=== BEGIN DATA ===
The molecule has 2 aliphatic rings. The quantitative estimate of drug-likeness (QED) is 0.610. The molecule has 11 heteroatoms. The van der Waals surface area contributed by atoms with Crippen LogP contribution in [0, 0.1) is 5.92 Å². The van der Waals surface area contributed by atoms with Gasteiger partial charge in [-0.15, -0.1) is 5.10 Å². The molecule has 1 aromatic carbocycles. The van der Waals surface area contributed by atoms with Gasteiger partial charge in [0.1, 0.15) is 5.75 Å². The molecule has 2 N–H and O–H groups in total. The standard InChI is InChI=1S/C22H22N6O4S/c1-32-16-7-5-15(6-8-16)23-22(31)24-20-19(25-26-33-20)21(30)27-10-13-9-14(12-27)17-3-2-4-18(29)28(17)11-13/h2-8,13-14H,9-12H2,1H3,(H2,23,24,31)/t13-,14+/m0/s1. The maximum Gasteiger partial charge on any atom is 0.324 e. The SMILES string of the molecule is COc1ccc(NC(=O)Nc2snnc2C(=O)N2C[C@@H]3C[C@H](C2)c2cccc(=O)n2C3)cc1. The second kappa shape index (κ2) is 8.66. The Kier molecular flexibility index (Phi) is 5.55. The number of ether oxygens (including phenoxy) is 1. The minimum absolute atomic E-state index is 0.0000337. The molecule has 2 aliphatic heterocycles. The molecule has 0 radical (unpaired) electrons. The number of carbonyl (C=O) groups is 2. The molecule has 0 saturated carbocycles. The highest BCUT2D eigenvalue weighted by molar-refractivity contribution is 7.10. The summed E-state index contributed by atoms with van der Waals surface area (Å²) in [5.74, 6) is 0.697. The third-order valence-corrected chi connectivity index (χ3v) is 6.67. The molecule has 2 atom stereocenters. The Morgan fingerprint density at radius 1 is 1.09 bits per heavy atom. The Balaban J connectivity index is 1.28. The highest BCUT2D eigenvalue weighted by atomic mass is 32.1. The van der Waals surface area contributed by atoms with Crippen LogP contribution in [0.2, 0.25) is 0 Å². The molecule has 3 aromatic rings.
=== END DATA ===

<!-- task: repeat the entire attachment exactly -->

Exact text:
The molecule has 2 aliphatic rings. The quantitative estimate of drug-likeness (QED) is 0.610. The molecule has 11 heteroatoms. The van der Waals surface area contributed by atoms with Crippen LogP contribution in [0, 0.1) is 5.92 Å². The van der Waals surface area contributed by atoms with Gasteiger partial charge in [-0.15, -0.1) is 5.10 Å². The molecule has 1 aromatic carbocycles. The van der Waals surface area contributed by atoms with Gasteiger partial charge in [0.1, 0.15) is 5.75 Å². The molecule has 2 N–H and O–H groups in total. The standard InChI is InChI=1S/C22H22N6O4S/c1-32-16-7-5-15(6-8-16)23-22(31)24-20-19(25-26-33-20)21(30)27-10-13-9-14(12-27)17-3-2-4-18(29)28(17)11-13/h2-8,13-14H,9-12H2,1H3,(H2,23,24,31)/t13-,14+/m0/s1. The maximum Gasteiger partial charge on any atom is 0.324 e. The SMILES string of the molecule is COc1ccc(NC(=O)Nc2snnc2C(=O)N2C[C@@H]3C[C@H](C2)c2cccc(=O)n2C3)cc1. The second kappa shape index (κ2) is 8.66. The Kier molecular flexibility index (Phi) is 5.55. The number of ether oxygens (including phenoxy) is 1. The minimum absolute atomic E-state index is 0.0000337. The molecule has 2 aliphatic heterocycles. The molecule has 0 radical (unpaired) electrons. The number of carbonyl (C=O) groups is 2. The molecule has 0 saturated carbocycles. The highest BCUT2D eigenvalue weighted by molar-refractivity contribution is 7.10. The summed E-state index contributed by atoms with van der Waals surface area (Å²) in [5.74, 6) is 0.697. The third-order valence-corrected chi connectivity index (χ3v) is 6.67. The molecule has 2 atom stereocenters. The Morgan fingerprint density at radius 1 is 1.09 bits per heavy atom. The Balaban J connectivity index is 1.28. The highest BCUT2D eigenvalue weighted by atomic mass is 32.1. The van der Waals surface area contributed by atoms with Crippen LogP contribution in [0.2, 0.25) is 0 Å². The molecule has 3 aromatic rings.